Getting my athletic capacity back required decreasing the Carditone by one half and then waiting a full month for enough of it to clear from my system to feel the full performance improvement. Simultaneously, I added a little bit of a 2nd drug, lisinopril, but after 3 weeks, I could tell that I was getting dizzy from it. A very different class of drug, it only took reducing the dose of it for 36 hours before I felt better. 

A patient shouldn’t have to know this much! It required learning about drug half lives, biphasic drug peaks, and ‘maximal therapeutic effect’ to figure this all out. It was such a relief to feel almost fully normal again. 

But the Roller Coaster Ride Continued
I thought I had nailed it for a drug combination and potency that would allow me to coast for the next month until we returned home but then, 5 days into my celebration, I crashed again.

It was on a hiking day when the “I can’t breath" side effect hit when we turned around on our ‘out and back’ hike above Heiligenblut. I was so affected that I couldn’t even catch my breath while sitting. At one rest stop, I asked Bill to take my pack off of me, remove my 2 jackets, then put 1 jacket and my pack back on me. Organizing my thoughts and moving my arms that much, even in sitting, was overwhelming. I pressed on, my breathing difficulties and cognitive dysfunction slowly improved, and we made it to the lift 30 minutes before closing and beat the thunderstorm home. It was close. I didn’t take any more Carditone that day and I did fine the next day on my old routine. 
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Not where I wanted to be when an episode of severe abdominal cramping or dizziness hit.

But on the day after that, by the time we were heading out of Lienz, Austria on our loaded bikes, I was struggling to breath again. I was totally out of breath on an almost flat, paved bike path at only 2,000’ elevation. The ebike came to the rescue. Bill pedaled under his own power and I pedaled with assist. Again, I skipped the rest of the Carditione for the day and began a new regime of 25% less medication. It had taken about 3 weeks for what looked like the perfect dose to reveal itself as too much. Three weeks seemed to be my magic number: after 3 weeks on a tiny dose of lisinopril, I triggered dizziness while lying in bed by turning my head.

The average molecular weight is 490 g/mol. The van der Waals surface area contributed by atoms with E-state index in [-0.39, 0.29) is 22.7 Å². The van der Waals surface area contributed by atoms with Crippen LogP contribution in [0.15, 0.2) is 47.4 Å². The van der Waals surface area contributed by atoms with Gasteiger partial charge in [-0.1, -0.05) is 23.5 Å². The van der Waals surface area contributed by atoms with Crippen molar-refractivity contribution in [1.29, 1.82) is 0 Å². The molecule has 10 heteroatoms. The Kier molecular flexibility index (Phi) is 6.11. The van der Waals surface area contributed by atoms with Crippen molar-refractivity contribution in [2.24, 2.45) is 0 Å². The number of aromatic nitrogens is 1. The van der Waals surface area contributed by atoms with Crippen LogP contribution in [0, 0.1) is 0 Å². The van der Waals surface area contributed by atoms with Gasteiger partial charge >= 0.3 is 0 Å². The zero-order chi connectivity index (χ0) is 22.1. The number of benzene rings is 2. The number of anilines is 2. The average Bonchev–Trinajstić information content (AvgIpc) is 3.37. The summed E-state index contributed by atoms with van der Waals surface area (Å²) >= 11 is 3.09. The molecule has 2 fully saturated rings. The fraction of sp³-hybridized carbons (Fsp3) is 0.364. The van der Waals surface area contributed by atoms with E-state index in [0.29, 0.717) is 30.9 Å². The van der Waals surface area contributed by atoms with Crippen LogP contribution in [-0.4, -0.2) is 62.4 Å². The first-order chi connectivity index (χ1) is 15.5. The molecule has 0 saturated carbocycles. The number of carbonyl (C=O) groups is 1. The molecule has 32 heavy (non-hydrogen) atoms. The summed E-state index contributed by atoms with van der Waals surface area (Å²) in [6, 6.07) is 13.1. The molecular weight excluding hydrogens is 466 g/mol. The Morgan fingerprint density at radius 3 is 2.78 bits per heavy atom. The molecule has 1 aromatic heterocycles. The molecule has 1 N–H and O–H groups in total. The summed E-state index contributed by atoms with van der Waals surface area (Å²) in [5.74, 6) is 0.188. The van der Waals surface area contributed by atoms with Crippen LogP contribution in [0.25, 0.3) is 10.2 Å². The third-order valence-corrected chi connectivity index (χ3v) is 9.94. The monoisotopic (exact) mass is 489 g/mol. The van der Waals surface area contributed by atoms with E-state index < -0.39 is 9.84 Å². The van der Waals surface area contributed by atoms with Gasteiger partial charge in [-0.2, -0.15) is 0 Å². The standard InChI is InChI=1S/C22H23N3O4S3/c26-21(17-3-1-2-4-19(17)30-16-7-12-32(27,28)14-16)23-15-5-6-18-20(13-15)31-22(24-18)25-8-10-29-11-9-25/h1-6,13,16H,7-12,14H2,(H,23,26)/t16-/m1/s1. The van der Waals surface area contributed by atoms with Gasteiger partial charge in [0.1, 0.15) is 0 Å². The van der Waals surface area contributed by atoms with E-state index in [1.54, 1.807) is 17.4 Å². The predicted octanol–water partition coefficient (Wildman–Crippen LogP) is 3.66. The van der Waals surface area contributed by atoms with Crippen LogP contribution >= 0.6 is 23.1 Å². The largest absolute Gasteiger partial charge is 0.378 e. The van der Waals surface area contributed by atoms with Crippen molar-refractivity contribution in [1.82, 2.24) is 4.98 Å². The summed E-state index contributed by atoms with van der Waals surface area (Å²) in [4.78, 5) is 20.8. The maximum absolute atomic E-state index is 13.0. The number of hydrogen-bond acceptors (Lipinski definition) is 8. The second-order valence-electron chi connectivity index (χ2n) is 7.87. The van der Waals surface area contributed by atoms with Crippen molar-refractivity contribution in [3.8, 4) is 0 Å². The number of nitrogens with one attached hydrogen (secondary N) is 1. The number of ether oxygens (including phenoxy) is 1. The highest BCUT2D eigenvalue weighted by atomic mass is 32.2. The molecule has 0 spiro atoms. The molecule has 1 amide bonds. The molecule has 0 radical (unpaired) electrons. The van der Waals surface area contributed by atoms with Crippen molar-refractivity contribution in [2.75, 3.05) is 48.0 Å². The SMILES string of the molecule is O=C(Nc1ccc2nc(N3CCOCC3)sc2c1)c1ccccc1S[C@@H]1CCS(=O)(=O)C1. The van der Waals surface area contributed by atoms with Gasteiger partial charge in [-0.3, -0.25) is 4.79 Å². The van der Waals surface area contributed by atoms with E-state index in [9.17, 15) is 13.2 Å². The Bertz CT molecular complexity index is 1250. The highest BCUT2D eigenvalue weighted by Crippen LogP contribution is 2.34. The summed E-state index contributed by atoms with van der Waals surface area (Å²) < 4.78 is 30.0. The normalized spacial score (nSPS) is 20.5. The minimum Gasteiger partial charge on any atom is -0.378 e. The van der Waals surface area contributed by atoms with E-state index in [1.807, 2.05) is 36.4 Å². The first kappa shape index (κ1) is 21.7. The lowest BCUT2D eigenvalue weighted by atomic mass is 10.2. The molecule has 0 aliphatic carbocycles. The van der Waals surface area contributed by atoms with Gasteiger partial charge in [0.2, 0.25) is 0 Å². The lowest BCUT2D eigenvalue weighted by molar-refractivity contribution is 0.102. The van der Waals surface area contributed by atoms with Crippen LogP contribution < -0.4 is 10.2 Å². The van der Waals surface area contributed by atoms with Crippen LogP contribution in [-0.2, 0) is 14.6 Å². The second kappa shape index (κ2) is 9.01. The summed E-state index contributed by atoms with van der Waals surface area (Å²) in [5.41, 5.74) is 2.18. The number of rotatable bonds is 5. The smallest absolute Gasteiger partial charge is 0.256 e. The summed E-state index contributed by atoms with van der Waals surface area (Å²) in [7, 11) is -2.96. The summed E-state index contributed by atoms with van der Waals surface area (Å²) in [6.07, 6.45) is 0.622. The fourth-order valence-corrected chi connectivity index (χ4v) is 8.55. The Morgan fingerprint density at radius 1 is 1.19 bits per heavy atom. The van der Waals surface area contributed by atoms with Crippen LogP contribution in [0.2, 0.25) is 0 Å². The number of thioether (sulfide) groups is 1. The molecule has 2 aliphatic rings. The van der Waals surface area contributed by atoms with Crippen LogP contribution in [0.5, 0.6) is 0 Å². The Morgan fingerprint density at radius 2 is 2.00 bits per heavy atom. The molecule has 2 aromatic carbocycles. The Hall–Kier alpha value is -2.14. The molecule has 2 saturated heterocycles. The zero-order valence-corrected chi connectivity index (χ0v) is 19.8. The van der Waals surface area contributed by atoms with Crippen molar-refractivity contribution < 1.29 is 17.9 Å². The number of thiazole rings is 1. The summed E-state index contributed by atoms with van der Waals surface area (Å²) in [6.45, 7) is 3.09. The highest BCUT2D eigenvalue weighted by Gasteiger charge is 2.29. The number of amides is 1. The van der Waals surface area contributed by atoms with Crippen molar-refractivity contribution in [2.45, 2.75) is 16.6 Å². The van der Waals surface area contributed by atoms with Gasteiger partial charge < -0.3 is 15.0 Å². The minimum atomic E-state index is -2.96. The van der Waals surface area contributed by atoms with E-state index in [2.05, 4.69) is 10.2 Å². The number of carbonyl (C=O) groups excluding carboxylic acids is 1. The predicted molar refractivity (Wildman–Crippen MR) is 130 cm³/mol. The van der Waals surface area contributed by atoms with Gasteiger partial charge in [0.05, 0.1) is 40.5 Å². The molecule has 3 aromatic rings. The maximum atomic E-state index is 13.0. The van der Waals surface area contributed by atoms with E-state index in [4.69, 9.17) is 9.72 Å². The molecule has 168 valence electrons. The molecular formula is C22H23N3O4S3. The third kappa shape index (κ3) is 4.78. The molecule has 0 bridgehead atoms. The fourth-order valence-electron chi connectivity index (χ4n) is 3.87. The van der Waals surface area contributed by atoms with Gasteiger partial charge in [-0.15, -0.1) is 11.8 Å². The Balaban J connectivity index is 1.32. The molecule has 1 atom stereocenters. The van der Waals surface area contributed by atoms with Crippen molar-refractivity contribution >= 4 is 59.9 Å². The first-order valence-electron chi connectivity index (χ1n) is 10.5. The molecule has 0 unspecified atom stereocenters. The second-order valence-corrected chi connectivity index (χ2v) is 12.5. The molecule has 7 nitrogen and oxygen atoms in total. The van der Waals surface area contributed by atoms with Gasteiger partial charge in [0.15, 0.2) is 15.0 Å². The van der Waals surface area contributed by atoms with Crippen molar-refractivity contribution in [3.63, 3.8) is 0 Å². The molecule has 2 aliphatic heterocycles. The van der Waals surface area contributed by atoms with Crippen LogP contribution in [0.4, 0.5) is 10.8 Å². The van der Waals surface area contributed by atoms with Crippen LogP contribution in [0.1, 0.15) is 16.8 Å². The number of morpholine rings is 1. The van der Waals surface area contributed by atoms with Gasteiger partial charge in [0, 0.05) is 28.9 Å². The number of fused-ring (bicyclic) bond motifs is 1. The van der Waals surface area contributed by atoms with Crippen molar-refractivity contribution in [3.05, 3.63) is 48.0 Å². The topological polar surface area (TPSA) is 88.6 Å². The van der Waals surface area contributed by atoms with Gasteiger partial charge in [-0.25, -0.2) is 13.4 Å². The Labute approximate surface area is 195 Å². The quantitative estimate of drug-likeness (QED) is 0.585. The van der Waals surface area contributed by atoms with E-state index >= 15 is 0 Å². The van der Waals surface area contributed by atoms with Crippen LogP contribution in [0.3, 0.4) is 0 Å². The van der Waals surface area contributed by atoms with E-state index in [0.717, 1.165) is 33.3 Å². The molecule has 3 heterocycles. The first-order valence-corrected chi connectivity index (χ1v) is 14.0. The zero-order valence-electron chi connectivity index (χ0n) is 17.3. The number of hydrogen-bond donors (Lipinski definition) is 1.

A few days later, I tried reintroducing amlodipine, a CCB that I abandoned in early May because of severe flushing and brain fog. I took 1/12th of my internist’s original prescribed amount and lost another day to headache and nearly being immobilized by it. Two days later, I tried 1/48th of my internist’s original prescribed amount. The headache was tolerable: it only lasted a couple of hours and my thinking dysfunction was about the same length of time. The over stimulation of my bowels was still there, but not quite as intrusive. I considered that a success and hoped that if I continued with that tiny amount, that it would both be sustainable and the discomfort would lessen. It only took a couple of days to discover that I needed to split even that little bit into morning and afternoon doses.

Yet Another Drama With My Doc
In mid-August, about 3 months into my self-directed treatment, I honored the request of my internist to send ‘a weeks worth of readings’ through the clinic’s patient portal. I didn’t anticipate receiving any direct benefit from doing so but followed through on the commitment I’d made. And since my credibility was probably in the gutter based on his diagnosis of a ‘pyschogenic response’ that was presumably in my chart, responding  might get me off to a better start with my new internist in September.

Predictably, a cryptic scolding was the reply. My numbers weren’t low enough, even though I had achieved our agreed upon goal of ‘putting a lid on them’ by getting them into the 140’s/80’s. And equally predictably, sharing my micro-doses with him provoked that I was taking insufficient medication. Of course, if he had looked beyond his beliefs, he would have seen that the small doses were being quite effective, that I’d achieved the summer target for my readings with them.